While Russia's invasion of Ukraine and the east coast floods have dominated the news over the past fortnight COVID-19 has not taken any time off. And, as it has done so often before, it has delivered some unpleasant surprises.
The worst has been the emergence of a new Omicron variant christened sub-variant BA.2 to distinguish it from the BA.1 variant we already know and loathe.
Identified as a "variant of concern" by the World Health Organisation some time ago, BA.2 is already the dominant strain in many parts of the world, including Denmark, South Africa and parts of the UK. It is apparently even more contagious than the original Omicron variant.
UNSW School of Population associate professor James Wood says it is about 25 per cent easier to catch than BA.1.
BA.2 has apparently been in the community in Australia for some time and, according to Dr Wood, is likely to be the dominant strain here in the coming weeks and months.
While the jury is still out on whether or not BA.2 is more severe than BA.1, the likelihood is more people will now catch COVID-19 and, as a result, there will also be a spike in hospitalisations and deaths.
Omicron, as hundreds of thousands of Australians of all ages have learnt the hard way, is not the "mild disease" it was originally billed to be. People of all ages, including young children, have ended up in intensive care and some have died as a result.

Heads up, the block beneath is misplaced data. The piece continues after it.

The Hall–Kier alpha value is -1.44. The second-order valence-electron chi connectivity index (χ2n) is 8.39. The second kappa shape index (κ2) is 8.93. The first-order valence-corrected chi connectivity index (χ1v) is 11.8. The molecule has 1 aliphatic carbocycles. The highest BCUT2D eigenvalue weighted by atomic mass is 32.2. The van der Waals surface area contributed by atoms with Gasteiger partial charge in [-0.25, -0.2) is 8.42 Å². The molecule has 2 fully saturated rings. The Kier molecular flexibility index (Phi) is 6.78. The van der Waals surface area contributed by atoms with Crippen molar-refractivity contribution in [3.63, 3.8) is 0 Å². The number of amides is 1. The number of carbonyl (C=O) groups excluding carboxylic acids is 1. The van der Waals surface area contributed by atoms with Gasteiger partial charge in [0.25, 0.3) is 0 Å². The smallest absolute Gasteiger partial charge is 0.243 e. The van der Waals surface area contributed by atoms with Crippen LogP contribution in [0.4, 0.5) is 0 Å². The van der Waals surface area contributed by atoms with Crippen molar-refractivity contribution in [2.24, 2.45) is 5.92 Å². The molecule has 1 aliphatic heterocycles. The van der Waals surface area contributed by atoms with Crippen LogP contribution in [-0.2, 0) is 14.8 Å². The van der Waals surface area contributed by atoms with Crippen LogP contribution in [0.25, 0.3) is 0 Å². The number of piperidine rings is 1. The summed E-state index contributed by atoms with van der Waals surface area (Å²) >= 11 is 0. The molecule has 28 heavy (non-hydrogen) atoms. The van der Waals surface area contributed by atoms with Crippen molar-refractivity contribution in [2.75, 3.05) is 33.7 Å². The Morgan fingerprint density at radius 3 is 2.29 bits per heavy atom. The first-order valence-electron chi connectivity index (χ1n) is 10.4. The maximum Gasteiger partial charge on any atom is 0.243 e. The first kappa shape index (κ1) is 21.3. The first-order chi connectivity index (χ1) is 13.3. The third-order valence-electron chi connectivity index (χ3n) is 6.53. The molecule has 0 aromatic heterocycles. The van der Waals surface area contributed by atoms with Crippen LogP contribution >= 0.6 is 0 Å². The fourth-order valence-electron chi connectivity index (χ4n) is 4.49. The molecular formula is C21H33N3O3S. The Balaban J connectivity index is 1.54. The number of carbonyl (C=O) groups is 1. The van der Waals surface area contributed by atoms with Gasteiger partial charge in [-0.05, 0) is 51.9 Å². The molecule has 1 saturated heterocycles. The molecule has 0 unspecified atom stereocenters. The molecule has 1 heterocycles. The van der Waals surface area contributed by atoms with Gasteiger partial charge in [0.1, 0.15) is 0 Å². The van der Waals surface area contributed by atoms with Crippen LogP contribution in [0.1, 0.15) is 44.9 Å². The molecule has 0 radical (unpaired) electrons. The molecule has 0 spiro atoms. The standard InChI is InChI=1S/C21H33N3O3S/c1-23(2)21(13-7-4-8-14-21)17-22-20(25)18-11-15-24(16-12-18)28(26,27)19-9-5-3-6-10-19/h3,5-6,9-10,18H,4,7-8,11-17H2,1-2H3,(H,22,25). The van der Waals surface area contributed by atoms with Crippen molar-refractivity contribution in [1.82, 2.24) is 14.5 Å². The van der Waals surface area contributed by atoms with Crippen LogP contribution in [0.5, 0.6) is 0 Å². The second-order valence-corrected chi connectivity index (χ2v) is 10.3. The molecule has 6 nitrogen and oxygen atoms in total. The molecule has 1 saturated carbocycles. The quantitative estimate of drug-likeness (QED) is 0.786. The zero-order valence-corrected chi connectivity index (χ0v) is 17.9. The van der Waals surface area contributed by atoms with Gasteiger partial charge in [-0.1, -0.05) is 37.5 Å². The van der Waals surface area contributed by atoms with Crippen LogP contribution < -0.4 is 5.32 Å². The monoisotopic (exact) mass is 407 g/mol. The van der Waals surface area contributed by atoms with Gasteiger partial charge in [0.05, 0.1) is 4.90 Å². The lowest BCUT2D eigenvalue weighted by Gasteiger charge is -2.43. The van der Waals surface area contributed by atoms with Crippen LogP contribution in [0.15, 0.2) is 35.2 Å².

The arrival of BA.2 has coincided with a noticeable increase in cases and deaths in the ACT, NSW, Victoria, Queensland and elsewhere following the relaxation of mask mandates and social distancing regulations throughout the last month.
It also comes at the same time Western Australia has just re-opened its borders and is already seeing a surge in case numbers.
And, to make matters worse, the opportunity to use the last two months to get close to 100 per cent of Australians triple vaxxed - the best defence against a severe bout of the disease - has been squandered.
Federal, state and territory governments have put nothing like the effort they put into having the population double vaccinated during the Delta outbreak in 2021 into getting people to have their boosters. Indeed, some of the messaging that Omicron might even be a good thing and that people were unlikely to get very sick, has been counterproductive.
This is why the lagging booster rollout was high on the agenda during Friday's national cabinet meeting; the first in just over what has been a very long month. The figures are damning with only 46.2 per cent of all Australians triple vaxxed at this point. While the ACT is doing better than anywhere else in the country with 56.82 per cent of people boosted compared to the Northern Territory's woeful 39.41 per cent, this is still a poor result given the uptake in vaccinations we saw last year.
Where are the community education and advertising programs urging people to roll up their arms one more time? What is it that makes prime ministers, health ministers, premiers and chief ministers think that if they stand up and ask people to have a booster at a press conference then they have done their job?
Not everybody has their eyes glued to the news channels. Why are advertisements on prime time television so far and few between?
While the medical advice that the third shot can make all the difference is unequivocal, the word just isn't getting out. And, although mandates have been rolled back, why isn't more being done to encourage people to voluntarily wear masks, to keep their distance and to wash their hands?
The pandemic is far from over. Vaccinations and vigilance remain our best defences.
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